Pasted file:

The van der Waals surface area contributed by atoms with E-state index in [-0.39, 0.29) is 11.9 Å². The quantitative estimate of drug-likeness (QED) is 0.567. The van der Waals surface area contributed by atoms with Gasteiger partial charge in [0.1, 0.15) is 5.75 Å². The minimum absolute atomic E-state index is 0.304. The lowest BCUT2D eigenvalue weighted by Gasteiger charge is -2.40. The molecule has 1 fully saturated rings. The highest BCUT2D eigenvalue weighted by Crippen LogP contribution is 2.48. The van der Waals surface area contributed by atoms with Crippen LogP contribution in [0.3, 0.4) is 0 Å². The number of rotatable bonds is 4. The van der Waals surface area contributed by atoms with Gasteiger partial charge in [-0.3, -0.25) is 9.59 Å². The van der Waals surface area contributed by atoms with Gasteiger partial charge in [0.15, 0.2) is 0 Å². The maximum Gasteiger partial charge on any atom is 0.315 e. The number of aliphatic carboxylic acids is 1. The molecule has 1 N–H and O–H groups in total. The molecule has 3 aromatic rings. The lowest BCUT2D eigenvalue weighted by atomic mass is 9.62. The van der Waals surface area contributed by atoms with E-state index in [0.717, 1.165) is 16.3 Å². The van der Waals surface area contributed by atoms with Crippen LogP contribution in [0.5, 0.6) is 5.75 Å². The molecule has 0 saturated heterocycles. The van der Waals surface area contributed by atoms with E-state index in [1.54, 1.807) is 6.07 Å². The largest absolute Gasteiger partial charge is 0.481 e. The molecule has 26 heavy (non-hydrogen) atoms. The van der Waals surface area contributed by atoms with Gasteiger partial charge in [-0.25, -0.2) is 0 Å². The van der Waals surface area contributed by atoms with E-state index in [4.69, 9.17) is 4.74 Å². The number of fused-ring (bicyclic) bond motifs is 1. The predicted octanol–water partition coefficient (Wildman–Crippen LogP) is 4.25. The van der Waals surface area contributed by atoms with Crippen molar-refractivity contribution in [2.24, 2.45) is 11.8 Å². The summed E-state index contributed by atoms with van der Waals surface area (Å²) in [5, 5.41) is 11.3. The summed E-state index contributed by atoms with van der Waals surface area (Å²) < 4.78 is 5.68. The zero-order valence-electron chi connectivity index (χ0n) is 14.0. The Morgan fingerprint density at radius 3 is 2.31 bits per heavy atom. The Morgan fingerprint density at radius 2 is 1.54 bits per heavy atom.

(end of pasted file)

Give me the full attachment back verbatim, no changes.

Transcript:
The van der Waals surface area contributed by atoms with E-state index in [-0.39, 0.29) is 11.9 Å². The quantitative estimate of drug-likeness (QED) is 0.567. The van der Waals surface area contributed by atoms with Gasteiger partial charge in [0.1, 0.15) is 5.75 Å². The minimum absolute atomic E-state index is 0.304. The lowest BCUT2D eigenvalue weighted by Gasteiger charge is -2.40. The molecule has 1 fully saturated rings. The highest BCUT2D eigenvalue weighted by Crippen LogP contribution is 2.48. The van der Waals surface area contributed by atoms with Crippen LogP contribution in [0.3, 0.4) is 0 Å². The number of rotatable bonds is 4. The van der Waals surface area contributed by atoms with Gasteiger partial charge in [-0.3, -0.25) is 9.59 Å². The van der Waals surface area contributed by atoms with Gasteiger partial charge in [0.15, 0.2) is 0 Å². The maximum Gasteiger partial charge on any atom is 0.315 e. The number of aliphatic carboxylic acids is 1. The molecule has 1 N–H and O–H groups in total. The molecule has 3 aromatic rings. The lowest BCUT2D eigenvalue weighted by atomic mass is 9.62. The van der Waals surface area contributed by atoms with E-state index in [0.717, 1.165) is 16.3 Å². The van der Waals surface area contributed by atoms with Crippen LogP contribution in [0.5, 0.6) is 5.75 Å². The molecule has 0 saturated heterocycles. The van der Waals surface area contributed by atoms with E-state index in [1.54, 1.807) is 6.07 Å². The largest absolute Gasteiger partial charge is 0.481 e. The molecule has 26 heavy (non-hydrogen) atoms. The van der Waals surface area contributed by atoms with Gasteiger partial charge in [-0.25, -0.2) is 0 Å². The van der Waals surface area contributed by atoms with E-state index in [4.69, 9.17) is 4.74 Å². The number of fused-ring (bicyclic) bond motifs is 1. The predicted octanol–water partition coefficient (Wildman–Crippen LogP) is 4.25. The van der Waals surface area contributed by atoms with Crippen molar-refractivity contribution in [2.24, 2.45) is 11.8 Å². The summed E-state index contributed by atoms with van der Waals surface area (Å²) in [5, 5.41) is 11.3. The summed E-state index contributed by atoms with van der Waals surface area (Å²) < 4.78 is 5.68. The zero-order valence-electron chi connectivity index (χ0n) is 14.0. The Morgan fingerprint density at radius 3 is 2.31 bits per heavy atom. The Morgan fingerprint density at radius 2 is 1.54 bits per heavy atom.